JYDN's "NAVYBLUE" Paints a New Shade of Innovation in the R&B Soundscape of Ottawa
by Cheng-En Yew
There’s some hot stuff coming out from the streets of Ottawa and it isn’t Tim Horton’s new bacon lunch sandwiches. With Canada’s up and coming rise in the R&B genre, headed by Drake and the Weeknd, JYDN (Jayden Henry) has already begun to ride the wave and establish an appreciable following of avid music goers with the release of his new album, “NAVYBLUE”. As an album, “NAVYBLUE” can be best described as the result of JYDN’s personal experience, with the complications and capriciousness of love, which reflects the entirety of JYDN’s past work in music. With the album exploring cliched, but dynamic topics, such as the uncertainties of love and the remnant emotions of a sour break up, JYDN’s voice alternates from a soft melodic tone in “Who Do You Love” to a harsh, fast-paced tirade in “IDNY”. The stark contrast between the pace of his songs allows JYDN to showcase his strong artistic talents in both rapping and singing, while treating his audience to a variety of rhythmic beats. These beats execute the role of a hook exceptionally well, drawing in the audience immediately, using a short sample of his intro beat.
Additionally, JYDN shines when it comes to quality lyrical brevity. JYDN’s concise lyrical dynamics allows the audience to further immerse themselves into themes of young love, with the meshing of contemporary references to pop and dating culture. For instance, JYDN succinctly combines references of materialistic women and Carmelo Anthony’s failure to attain a championship ring in his illustrious NBA career into a single bar, “So you know the gold on my neck bright yellow, now b*tches pull up on me saying hello, they be looking for a ring like Melo”.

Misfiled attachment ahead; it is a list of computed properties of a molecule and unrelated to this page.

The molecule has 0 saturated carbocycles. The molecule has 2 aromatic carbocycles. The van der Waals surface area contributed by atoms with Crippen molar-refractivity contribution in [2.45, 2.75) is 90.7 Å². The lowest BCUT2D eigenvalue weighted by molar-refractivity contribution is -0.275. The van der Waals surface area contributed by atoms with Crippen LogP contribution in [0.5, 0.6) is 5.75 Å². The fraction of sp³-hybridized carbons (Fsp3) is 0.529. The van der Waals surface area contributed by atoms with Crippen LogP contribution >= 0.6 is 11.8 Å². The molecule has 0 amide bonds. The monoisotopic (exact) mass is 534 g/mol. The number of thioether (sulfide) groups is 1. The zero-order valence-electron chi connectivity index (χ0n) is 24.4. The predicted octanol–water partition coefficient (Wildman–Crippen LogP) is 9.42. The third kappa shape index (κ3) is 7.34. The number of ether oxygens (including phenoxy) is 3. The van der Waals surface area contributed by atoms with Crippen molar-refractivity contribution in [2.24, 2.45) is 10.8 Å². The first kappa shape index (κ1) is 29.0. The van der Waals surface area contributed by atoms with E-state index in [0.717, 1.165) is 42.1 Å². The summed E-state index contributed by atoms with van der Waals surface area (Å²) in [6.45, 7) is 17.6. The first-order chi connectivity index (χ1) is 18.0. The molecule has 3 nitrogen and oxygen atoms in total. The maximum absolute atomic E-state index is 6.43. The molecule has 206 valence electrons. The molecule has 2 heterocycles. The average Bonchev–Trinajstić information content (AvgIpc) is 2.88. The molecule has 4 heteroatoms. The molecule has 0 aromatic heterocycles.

To the delight of hardcore fans of DMG music, Maurice Moore returns to feature on JYDN’s album in the song “Be Mine” after a prior collaboration on one of his most popular songs, “Proof”, an absolute must-listen. Personally, I felt as though Maurice Moore’s contribution to the song was disappointingly unnecessary, as the voices and styles of both artists mirrored each other’s too closely in the song. This was not the case in “Proof” where Maurice spat out hot rap while JYDN soothingly sang with a broken heart in blatant contrasts to one another. The irrelevancy of the feature doesn’t necessarily mean the song was terrible, in fact, the song was a great listen as both artists flawlessly executed intonations and vibratos in their voices (a recurring quality throughout the album). If you enjoy listening to Perseus, “Be Mine” was an absolute beast of a remix of “Shadow of the Beast”. To many first time listeners of his work, JYDN may simply seem to be another poor man’s version of Bryson Tiller. Although it is undeniable that many obvious similarities exist, JYDN is able to separate his work from the likes of mainstream artists by constantly re-inventing the tone of his music and consistently aiming for innovation. For the final verdict, I’ve got to give “NAVYBLUE” a solid 8/10.